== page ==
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Pirates   By: (fl. 1724-1736)

Book cover

First Page:




With a Foreword and sundry Decorations by

C. Lovat Fraser



First American Edition

Printed in the United States of America

Printed in Great Britain by Billing and Sons, Ltd., Guildford and Esher.

[Illustration: CAPTAIN AVERY]



PAGE Foreword vii

The Life of Captain Avery 1

Captain John Rackham, and his Crew 17

Captain Spriggs, and his Crew 29

Captain Edward Lowe, and his Crew 37

Captain George Lowther, and his Crew 51

Captain Anstis, and his Crew 65

Captain John Phillips, and his Crew 77

Captain Teach, alias Blackbeard 87

Major Stede Bonnet and his Crew 101

Captain William Kid 117

Captain Edward England, and his Crew 135

Captain John Gow, alias Smith, and his Crew 145


Captain Avery frontispiece

Captain John Rackham facing page 19

Captain Edward Lowe " 39

Captain Teach " 89

Major Stede Bonnet " 103

Captain William Kid " 119

Captain Edward England " 137

Captain John Gow " 147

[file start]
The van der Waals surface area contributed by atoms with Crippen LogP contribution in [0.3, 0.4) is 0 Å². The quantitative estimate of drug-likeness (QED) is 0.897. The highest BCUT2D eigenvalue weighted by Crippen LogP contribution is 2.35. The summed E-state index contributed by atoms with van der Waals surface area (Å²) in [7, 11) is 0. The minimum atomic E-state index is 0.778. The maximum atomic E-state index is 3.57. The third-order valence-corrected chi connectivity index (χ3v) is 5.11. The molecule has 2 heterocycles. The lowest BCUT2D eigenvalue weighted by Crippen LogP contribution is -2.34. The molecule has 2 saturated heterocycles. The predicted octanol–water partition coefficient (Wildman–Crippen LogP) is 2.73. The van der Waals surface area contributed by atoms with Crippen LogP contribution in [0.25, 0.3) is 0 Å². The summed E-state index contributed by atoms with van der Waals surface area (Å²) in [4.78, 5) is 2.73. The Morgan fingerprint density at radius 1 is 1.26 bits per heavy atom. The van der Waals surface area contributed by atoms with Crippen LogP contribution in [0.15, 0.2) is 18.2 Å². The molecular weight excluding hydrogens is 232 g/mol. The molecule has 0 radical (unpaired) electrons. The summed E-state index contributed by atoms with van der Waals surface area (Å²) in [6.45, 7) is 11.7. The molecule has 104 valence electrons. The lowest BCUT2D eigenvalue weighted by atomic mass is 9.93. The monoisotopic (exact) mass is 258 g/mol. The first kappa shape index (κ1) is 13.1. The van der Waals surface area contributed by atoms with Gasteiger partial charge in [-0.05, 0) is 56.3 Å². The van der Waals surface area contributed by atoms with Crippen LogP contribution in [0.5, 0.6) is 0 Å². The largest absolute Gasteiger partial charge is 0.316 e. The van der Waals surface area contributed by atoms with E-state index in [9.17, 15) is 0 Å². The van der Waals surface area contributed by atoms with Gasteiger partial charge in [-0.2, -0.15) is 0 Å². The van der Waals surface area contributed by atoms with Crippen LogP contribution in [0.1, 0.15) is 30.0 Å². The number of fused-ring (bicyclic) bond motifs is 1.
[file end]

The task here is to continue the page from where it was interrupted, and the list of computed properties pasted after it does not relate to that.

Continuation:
Time, though a good Collector, is not always a reliable Historian. That is to say, that although nothing of interest or importance is lost, yet an affair may be occasionally invested with a glamour that is not wholly its own. I venture to think that Piracy has fortuned in this particular. We are apt to base our ideas of Piracy on the somewhat vague ambitions of our childhood; and I suppose, were such a thing possible, the consensus of opinion in our nurseries as to a future profession in life would place Piracy but little below the glittering heights of the police force and engine driving. Incapable of forgetting this in more mature years, are we not inclined to deck Her (the "H" capital, for I speak of an ideal), if not in purple and fine linen, at least with a lavish display of tinsel and gilt? Nursery lore remains with us, whether we would or not, for all our lives; and generations of ourselves, as schoolboys and pre schoolboys, have tricked out Piracy in so resplendent a dress that she has fairly ousted in our affections, not only her sister profession of "High Toby and the Road," but every other splendid and villainous vocation. Yet Teach, Kid, and Avery were as terrible or grim as Duval, Turpin, and Sheppard were courtly or whimsical. And the terrible is a more vital affair than the whimsical. Is it, then, unnatural that, after a lapse of nigh on two centuries, we should shake our wise heads and allow that which is still nursery within us to deplore the loss of those days when we ran before a favouring "Trade" the very good chance of being robbed, maimed, or murdered by Captain Howel Davis or Captain Neil Gow? It is as well to remember that the "Captains" in this book were seamen whose sole qualifications to the title were ready wit, a clear head, and, maybe, that certain indefinable "power of the eye" that is the birth right of all true leaders. The piratical hero of our childhood is traceable in a great extent to the "thrillers," toy plays, and penny theatres of our grandfathers... Continue reading book >>

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